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Rotating a Coil

  1. Mar 12, 2014 #1
    1. The problem statement, all variables and given/known data
    A rectangular coil of wire has 65.0 turns and is 30.0cm by 43.0cm . Initially the plane of the coil is perpendicular to a uniform external magnetic field. It is then rotated till its plane is at an angle of 35.0∘ with that field. The magntude of the external field is 1.90T and total time to rotate the coil is 7.00×10−2s .

    Calculate the magnitude of the average emf that is induced in the coil.

    2. Relevant equations

    Faraday's law

    3. The attempt at a solution

    So Faraday's law states that the induced emf is equal to [itex]\frac{-d\Phi_{B}}{dt}[/itex].
    What I get is
    A is area
    A = (0.3m)(0.43m) = 0.129m^2
    B is magnetic field
    dB/dt = (1.90T)/(7.00*10^2 s) = 27.14 T/s
    [itex]\frac{-d\Phi_{B}}{dt}[/itex] = -dB/dt * A * cos(35) = -2.87
    N is # of turns
    EMF = N * ([itex]\frac{-d\Phi_{B}}{dt}[/itex]) = 65 * -2.87 = -186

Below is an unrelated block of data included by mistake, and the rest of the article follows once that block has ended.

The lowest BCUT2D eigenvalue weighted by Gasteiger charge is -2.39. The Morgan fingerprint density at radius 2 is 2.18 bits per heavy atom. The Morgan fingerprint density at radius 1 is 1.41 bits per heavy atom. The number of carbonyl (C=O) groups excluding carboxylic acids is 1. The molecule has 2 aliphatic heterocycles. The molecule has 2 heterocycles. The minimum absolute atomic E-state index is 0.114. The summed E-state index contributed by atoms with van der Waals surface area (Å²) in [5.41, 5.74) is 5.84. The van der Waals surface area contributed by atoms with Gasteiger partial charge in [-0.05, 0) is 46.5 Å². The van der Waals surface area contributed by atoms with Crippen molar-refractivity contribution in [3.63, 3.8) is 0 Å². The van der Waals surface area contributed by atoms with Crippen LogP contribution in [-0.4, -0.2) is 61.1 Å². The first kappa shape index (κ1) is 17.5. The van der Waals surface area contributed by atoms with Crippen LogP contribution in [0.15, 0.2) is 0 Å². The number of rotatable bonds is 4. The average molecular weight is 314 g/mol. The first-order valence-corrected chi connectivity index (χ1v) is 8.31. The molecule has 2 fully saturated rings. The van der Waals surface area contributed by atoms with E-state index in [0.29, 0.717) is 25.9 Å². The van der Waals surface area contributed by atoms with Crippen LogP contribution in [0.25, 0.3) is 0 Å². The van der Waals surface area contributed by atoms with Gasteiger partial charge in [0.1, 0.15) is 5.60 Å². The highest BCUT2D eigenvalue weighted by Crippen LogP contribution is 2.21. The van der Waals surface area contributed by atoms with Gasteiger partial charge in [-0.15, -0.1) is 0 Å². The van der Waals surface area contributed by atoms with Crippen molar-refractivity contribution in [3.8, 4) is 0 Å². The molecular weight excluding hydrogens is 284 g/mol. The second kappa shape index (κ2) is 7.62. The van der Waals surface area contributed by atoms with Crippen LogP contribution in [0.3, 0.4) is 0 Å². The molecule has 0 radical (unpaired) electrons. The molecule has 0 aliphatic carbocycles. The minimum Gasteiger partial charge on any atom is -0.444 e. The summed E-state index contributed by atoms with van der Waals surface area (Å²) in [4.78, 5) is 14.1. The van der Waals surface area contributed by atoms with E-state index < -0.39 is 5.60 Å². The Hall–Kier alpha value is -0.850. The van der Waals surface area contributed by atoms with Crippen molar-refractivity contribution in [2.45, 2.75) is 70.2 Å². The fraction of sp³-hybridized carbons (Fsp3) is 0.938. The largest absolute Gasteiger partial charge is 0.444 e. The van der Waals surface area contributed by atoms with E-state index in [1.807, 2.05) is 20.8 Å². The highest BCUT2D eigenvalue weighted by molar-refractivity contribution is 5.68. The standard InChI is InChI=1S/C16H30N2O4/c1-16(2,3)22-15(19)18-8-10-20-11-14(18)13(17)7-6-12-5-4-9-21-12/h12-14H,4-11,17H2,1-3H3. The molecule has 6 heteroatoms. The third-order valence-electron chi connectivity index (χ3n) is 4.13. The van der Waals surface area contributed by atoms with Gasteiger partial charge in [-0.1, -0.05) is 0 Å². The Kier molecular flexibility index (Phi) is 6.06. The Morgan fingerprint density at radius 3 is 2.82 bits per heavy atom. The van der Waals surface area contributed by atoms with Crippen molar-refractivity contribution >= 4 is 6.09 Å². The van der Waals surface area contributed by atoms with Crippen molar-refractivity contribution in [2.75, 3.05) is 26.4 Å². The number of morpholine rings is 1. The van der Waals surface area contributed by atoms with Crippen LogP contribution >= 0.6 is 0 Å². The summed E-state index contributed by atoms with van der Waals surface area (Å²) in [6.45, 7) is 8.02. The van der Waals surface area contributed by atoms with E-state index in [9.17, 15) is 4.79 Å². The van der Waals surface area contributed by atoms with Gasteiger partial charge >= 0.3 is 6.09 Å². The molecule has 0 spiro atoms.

This number seems very large to me. Can anyone point out what I've done wrong?
    Many thanks!
     
  2. jcsd
  3. Mar 13, 2014 #2

    rude man

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    Homework Helper
    Gold Member

    According to your formula, if the angle = 0 you get even more voltage! So we get big volts and we don't even move the coil! So that's bad.

    What is average emf? What is the average of a function f(t) over a time interval T?
    You need to integrate the emf and then divide by T. The emf varies how as you rotate the coil away from 0 degrees?

    I would initially replace the coil dimensions with a and b, the field with B, the final angle with θf and the no. of turns with N, then substitute actual numbers only at the very end. That way you can check dimensions of your terms and keep the math nice and tidy.
     
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